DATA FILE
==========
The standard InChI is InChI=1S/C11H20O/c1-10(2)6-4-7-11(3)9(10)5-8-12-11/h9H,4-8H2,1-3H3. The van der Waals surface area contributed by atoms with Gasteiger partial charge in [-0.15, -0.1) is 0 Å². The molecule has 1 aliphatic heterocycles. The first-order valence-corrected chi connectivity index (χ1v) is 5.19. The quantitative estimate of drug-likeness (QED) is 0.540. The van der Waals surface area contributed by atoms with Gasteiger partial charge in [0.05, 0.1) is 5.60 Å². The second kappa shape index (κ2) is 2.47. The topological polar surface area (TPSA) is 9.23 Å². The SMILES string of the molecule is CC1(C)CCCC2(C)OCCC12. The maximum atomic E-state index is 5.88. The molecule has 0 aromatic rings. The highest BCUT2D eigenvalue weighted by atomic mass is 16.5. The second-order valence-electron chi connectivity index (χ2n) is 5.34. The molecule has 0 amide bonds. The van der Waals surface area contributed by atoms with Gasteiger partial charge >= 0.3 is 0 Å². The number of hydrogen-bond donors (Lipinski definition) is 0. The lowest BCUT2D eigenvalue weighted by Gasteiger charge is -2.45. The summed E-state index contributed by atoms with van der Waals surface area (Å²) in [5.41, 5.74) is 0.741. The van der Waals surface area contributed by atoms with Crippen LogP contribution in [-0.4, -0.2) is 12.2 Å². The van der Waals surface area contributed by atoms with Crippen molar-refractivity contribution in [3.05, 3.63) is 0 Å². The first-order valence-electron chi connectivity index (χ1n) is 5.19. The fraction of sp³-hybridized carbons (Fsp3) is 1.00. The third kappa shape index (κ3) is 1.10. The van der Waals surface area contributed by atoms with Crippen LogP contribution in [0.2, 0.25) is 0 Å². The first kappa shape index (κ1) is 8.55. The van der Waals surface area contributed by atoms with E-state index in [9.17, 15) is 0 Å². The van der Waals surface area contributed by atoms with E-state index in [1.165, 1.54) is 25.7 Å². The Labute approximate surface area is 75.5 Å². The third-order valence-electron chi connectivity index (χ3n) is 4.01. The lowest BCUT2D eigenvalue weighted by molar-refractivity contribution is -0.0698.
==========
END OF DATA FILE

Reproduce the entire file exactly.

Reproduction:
The standard InChI is InChI=1S/C11H20O/c1-10(2)6-4-7-11(3)9(10)5-8-12-11/h9H,4-8H2,1-3H3. The van der Waals surface area contributed by atoms with Gasteiger partial charge in [-0.15, -0.1) is 0 Å². The molecule has 1 aliphatic heterocycles. The first-order valence-corrected chi connectivity index (χ1v) is 5.19. The quantitative estimate of drug-likeness (QED) is 0.540. The van der Waals surface area contributed by atoms with Gasteiger partial charge in [0.05, 0.1) is 5.60 Å². The second kappa shape index (κ2) is 2.47. The topological polar surface area (TPSA) is 9.23 Å². The SMILES string of the molecule is CC1(C)CCCC2(C)OCCC12. The maximum atomic E-state index is 5.88. The molecule has 0 aromatic rings. The highest BCUT2D eigenvalue weighted by atomic mass is 16.5. The second-order valence-electron chi connectivity index (χ2n) is 5.34. The molecule has 0 amide bonds. The van der Waals surface area contributed by atoms with Gasteiger partial charge >= 0.3 is 0 Å². The number of hydrogen-bond donors (Lipinski definition) is 0. The lowest BCUT2D eigenvalue weighted by Gasteiger charge is -2.45. The summed E-state index contributed by atoms with van der Waals surface area (Å²) in [5.41, 5.74) is 0.741. The van der Waals surface area contributed by atoms with Crippen LogP contribution in [-0.4, -0.2) is 12.2 Å². The van der Waals surface area contributed by atoms with Crippen molar-refractivity contribution in [3.05, 3.63) is 0 Å². The first-order valence-electron chi connectivity index (χ1n) is 5.19. The fraction of sp³-hybridized carbons (Fsp3) is 1.00. The third kappa shape index (κ3) is 1.10. The van der Waals surface area contributed by atoms with Crippen LogP contribution in [0.2, 0.25) is 0 Å². The first kappa shape index (κ1) is 8.55. The van der Waals surface area contributed by atoms with E-state index in [9.17, 15) is 0 Å². The van der Waals surface area contributed by atoms with E-state index in [1.165, 1.54) is 25.7 Å². The Labute approximate surface area is 75.5 Å². The third-order valence-electron chi connectivity index (χ3n) is 4.01. The lowest BCUT2D eigenvalue weighted by molar-refractivity contribution is -0.0698.